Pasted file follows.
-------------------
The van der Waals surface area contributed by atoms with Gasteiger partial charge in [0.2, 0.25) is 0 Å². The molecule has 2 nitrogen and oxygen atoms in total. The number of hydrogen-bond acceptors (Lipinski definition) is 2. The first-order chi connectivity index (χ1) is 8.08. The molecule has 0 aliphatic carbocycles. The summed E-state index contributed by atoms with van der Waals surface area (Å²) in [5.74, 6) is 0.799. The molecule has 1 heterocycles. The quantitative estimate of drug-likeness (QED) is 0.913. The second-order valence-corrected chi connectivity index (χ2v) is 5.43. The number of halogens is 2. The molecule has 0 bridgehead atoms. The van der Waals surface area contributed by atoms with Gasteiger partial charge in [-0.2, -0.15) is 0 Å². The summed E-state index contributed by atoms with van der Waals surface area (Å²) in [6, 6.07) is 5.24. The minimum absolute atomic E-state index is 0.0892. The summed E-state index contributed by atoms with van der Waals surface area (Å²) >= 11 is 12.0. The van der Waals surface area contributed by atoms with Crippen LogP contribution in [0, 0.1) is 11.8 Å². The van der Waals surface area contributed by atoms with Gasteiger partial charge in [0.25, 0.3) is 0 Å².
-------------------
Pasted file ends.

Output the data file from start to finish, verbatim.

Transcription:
The van der Waals surface area contributed by atoms with Gasteiger partial charge in [0.2, 0.25) is 0 Å². The molecule has 2 nitrogen and oxygen atoms in total. The number of hydrogen-bond acceptors (Lipinski definition) is 2. The first-order chi connectivity index (χ1) is 8.08. The molecule has 0 aliphatic carbocycles. The summed E-state index contributed by atoms with van der Waals surface area (Å²) in [5.74, 6) is 0.799. The molecule has 1 heterocycles. The quantitative estimate of drug-likeness (QED) is 0.913. The second-order valence-corrected chi connectivity index (χ2v) is 5.43. The number of halogens is 2. The molecule has 0 bridgehead atoms. The van der Waals surface area contributed by atoms with Gasteiger partial charge in [-0.2, -0.15) is 0 Å². The summed E-state index contributed by atoms with van der Waals surface area (Å²) in [6, 6.07) is 5.24. The minimum absolute atomic E-state index is 0.0892. The summed E-state index contributed by atoms with van der Waals surface area (Å²) >= 11 is 12.0. The van der Waals surface area contributed by atoms with Crippen LogP contribution in [0, 0.1) is 11.8 Å². The van der Waals surface area contributed by atoms with Gasteiger partial charge in [0.25, 0.3) is 0 Å².